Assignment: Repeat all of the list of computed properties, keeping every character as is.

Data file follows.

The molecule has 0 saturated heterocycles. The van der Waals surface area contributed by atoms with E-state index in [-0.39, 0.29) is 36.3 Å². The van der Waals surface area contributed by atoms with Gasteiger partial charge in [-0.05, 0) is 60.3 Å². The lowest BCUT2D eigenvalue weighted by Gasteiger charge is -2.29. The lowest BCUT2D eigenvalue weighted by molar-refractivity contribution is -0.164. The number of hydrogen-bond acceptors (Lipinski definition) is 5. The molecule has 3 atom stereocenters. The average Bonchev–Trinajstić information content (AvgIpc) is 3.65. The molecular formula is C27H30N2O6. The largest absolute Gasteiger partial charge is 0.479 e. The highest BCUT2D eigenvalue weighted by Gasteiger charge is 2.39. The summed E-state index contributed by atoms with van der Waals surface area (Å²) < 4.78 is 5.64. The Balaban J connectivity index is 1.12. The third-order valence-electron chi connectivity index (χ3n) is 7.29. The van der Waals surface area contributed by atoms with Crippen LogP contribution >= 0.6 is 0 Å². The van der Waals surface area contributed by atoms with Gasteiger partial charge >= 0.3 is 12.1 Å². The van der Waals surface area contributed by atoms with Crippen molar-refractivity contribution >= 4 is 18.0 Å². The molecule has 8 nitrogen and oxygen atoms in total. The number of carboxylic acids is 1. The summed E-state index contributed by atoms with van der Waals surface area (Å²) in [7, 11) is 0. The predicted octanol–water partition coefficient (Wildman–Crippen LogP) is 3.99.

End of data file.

The molecule has 0 saturated heterocycles. The van der Waals surface area contributed by atoms with E-state index in [-0.39, 0.29) is 36.3 Å². The van der Waals surface area contributed by atoms with Gasteiger partial charge in [-0.05, 0) is 60.3 Å². The lowest BCUT2D eigenvalue weighted by Gasteiger charge is -2.29. The lowest BCUT2D eigenvalue weighted by molar-refractivity contribution is -0.164. The number of hydrogen-bond acceptors (Lipinski definition) is 5. The molecule has 3 atom stereocenters. The average Bonchev–Trinajstić information content (AvgIpc) is 3.65. The molecular formula is C27H30N2O6. The largest absolute Gasteiger partial charge is 0.479 e. The highest BCUT2D eigenvalue weighted by Gasteiger charge is 2.39. The summed E-state index contributed by atoms with van der Waals surface area (Å²) < 4.78 is 5.64. The Balaban J connectivity index is 1.12. The third-order valence-electron chi connectivity index (χ3n) is 7.29. The van der Waals surface area contributed by atoms with Crippen LogP contribution >= 0.6 is 0 Å². The van der Waals surface area contributed by atoms with Gasteiger partial charge >= 0.3 is 12.1 Å². The van der Waals surface area contributed by atoms with Crippen molar-refractivity contribution >= 4 is 18.0 Å². The molecule has 8 nitrogen and oxygen atoms in total. The number of carboxylic acids is 1. The summed E-state index contributed by atoms with van der Waals surface area (Å²) in [7, 11) is 0. The predicted octanol–water partition coefficient (Wildman–Crippen LogP) is 3.99.